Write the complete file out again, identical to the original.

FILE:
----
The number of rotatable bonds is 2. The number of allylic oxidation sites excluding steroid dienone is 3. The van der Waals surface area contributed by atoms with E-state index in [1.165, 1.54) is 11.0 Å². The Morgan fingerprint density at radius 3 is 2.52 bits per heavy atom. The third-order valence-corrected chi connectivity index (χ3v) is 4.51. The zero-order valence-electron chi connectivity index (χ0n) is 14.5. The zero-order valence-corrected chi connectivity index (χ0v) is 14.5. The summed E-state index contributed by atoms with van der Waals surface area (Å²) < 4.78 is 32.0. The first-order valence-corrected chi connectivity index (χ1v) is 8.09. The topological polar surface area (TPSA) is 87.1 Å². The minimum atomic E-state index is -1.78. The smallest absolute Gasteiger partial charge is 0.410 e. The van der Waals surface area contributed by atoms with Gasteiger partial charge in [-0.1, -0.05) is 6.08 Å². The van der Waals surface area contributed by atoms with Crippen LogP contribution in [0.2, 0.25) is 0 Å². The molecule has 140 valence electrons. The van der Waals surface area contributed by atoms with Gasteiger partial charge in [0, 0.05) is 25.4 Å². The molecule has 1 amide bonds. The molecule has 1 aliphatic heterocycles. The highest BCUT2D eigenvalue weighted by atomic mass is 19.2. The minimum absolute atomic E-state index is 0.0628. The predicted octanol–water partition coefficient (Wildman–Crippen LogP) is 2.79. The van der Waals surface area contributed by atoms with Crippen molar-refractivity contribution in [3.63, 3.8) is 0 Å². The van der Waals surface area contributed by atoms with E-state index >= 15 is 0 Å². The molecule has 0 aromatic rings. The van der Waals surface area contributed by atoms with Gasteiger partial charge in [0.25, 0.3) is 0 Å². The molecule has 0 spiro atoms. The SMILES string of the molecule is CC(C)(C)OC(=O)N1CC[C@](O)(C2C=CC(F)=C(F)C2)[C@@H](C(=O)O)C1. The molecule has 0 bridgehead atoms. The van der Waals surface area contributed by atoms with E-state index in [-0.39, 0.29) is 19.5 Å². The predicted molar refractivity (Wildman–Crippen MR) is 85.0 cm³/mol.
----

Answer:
The number of rotatable bonds is 2. The number of allylic oxidation sites excluding steroid dienone is 3. The van der Waals surface area contributed by atoms with E-state index in [1.165, 1.54) is 11.0 Å². The Morgan fingerprint density at radius 3 is 2.52 bits per heavy atom. The third-order valence-corrected chi connectivity index (χ3v) is 4.51. The zero-order valence-electron chi connectivity index (χ0n) is 14.5. The zero-order valence-corrected chi connectivity index (χ0v) is 14.5. The summed E-state index contributed by atoms with van der Waals surface area (Å²) < 4.78 is 32.0. The first-order valence-corrected chi connectivity index (χ1v) is 8.09. The topological polar surface area (TPSA) is 87.1 Å². The minimum atomic E-state index is -1.78. The smallest absolute Gasteiger partial charge is 0.410 e. The van der Waals surface area contributed by atoms with Gasteiger partial charge in [-0.1, -0.05) is 6.08 Å². The van der Waals surface area contributed by atoms with Crippen LogP contribution in [0.2, 0.25) is 0 Å². The molecule has 140 valence electrons. The van der Waals surface area contributed by atoms with Gasteiger partial charge in [0, 0.05) is 25.4 Å². The molecule has 1 amide bonds. The molecule has 1 aliphatic heterocycles. The highest BCUT2D eigenvalue weighted by atomic mass is 19.2. The minimum absolute atomic E-state index is 0.0628. The predicted octanol–water partition coefficient (Wildman–Crippen LogP) is 2.79. The van der Waals surface area contributed by atoms with Crippen molar-refractivity contribution in [3.63, 3.8) is 0 Å². The van der Waals surface area contributed by atoms with E-state index >= 15 is 0 Å². The molecule has 0 aromatic rings. The van der Waals surface area contributed by atoms with Gasteiger partial charge in [0.25, 0.3) is 0 Å². The molecule has 0 spiro atoms. The SMILES string of the molecule is CC(C)(C)OC(=O)N1CC[C@](O)(C2C=CC(F)=C(F)C2)[C@@H](C(=O)O)C1. The molecule has 0 bridgehead atoms. The van der Waals surface area contributed by atoms with E-state index in [-0.39, 0.29) is 19.5 Å². The predicted molar refractivity (Wildman–Crippen MR) is 85.0 cm³/mol.